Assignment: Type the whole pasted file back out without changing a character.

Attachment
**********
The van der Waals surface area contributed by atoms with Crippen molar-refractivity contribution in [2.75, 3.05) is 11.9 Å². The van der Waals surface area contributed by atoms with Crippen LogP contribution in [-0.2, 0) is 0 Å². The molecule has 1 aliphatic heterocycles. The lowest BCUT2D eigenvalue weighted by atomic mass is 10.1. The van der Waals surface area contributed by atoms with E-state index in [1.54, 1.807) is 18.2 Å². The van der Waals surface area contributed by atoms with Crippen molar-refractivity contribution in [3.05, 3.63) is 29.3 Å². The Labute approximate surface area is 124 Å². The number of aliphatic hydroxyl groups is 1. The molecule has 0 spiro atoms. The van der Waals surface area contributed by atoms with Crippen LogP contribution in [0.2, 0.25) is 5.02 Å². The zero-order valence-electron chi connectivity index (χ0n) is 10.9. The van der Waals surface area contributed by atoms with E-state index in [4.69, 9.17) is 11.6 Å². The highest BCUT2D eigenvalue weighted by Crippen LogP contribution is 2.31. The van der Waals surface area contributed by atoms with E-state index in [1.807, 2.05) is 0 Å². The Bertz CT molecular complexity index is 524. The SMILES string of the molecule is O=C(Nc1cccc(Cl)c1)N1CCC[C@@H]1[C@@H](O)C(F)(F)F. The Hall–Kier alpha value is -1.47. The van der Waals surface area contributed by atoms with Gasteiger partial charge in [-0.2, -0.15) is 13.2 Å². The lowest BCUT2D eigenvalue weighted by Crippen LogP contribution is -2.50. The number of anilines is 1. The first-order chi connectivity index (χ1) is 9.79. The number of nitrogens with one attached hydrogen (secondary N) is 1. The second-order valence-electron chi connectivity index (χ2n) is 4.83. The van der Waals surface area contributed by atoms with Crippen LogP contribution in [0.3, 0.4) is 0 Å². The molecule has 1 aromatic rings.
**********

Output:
The van der Waals surface area contributed by atoms with Crippen molar-refractivity contribution in [2.75, 3.05) is 11.9 Å². The van der Waals surface area contributed by atoms with Crippen LogP contribution in [-0.2, 0) is 0 Å². The molecule has 1 aliphatic heterocycles. The lowest BCUT2D eigenvalue weighted by atomic mass is 10.1. The van der Waals surface area contributed by atoms with E-state index in [1.54, 1.807) is 18.2 Å². The van der Waals surface area contributed by atoms with Crippen molar-refractivity contribution in [3.05, 3.63) is 29.3 Å². The Labute approximate surface area is 124 Å². The number of aliphatic hydroxyl groups is 1. The molecule has 0 spiro atoms. The van der Waals surface area contributed by atoms with Crippen LogP contribution in [0.2, 0.25) is 5.02 Å². The zero-order valence-electron chi connectivity index (χ0n) is 10.9. The van der Waals surface area contributed by atoms with E-state index in [4.69, 9.17) is 11.6 Å². The highest BCUT2D eigenvalue weighted by Crippen LogP contribution is 2.31. The van der Waals surface area contributed by atoms with E-state index in [1.807, 2.05) is 0 Å². The Bertz CT molecular complexity index is 524. The SMILES string of the molecule is O=C(Nc1cccc(Cl)c1)N1CCC[C@@H]1[C@@H](O)C(F)(F)F. The Hall–Kier alpha value is -1.47. The van der Waals surface area contributed by atoms with Gasteiger partial charge in [-0.2, -0.15) is 13.2 Å². The lowest BCUT2D eigenvalue weighted by Crippen LogP contribution is -2.50. The number of anilines is 1. The first-order chi connectivity index (χ1) is 9.79. The number of nitrogens with one attached hydrogen (secondary N) is 1. The second-order valence-electron chi connectivity index (χ2n) is 4.83. The van der Waals surface area contributed by atoms with Crippen LogP contribution in [0.3, 0.4) is 0 Å². The molecule has 1 aromatic rings.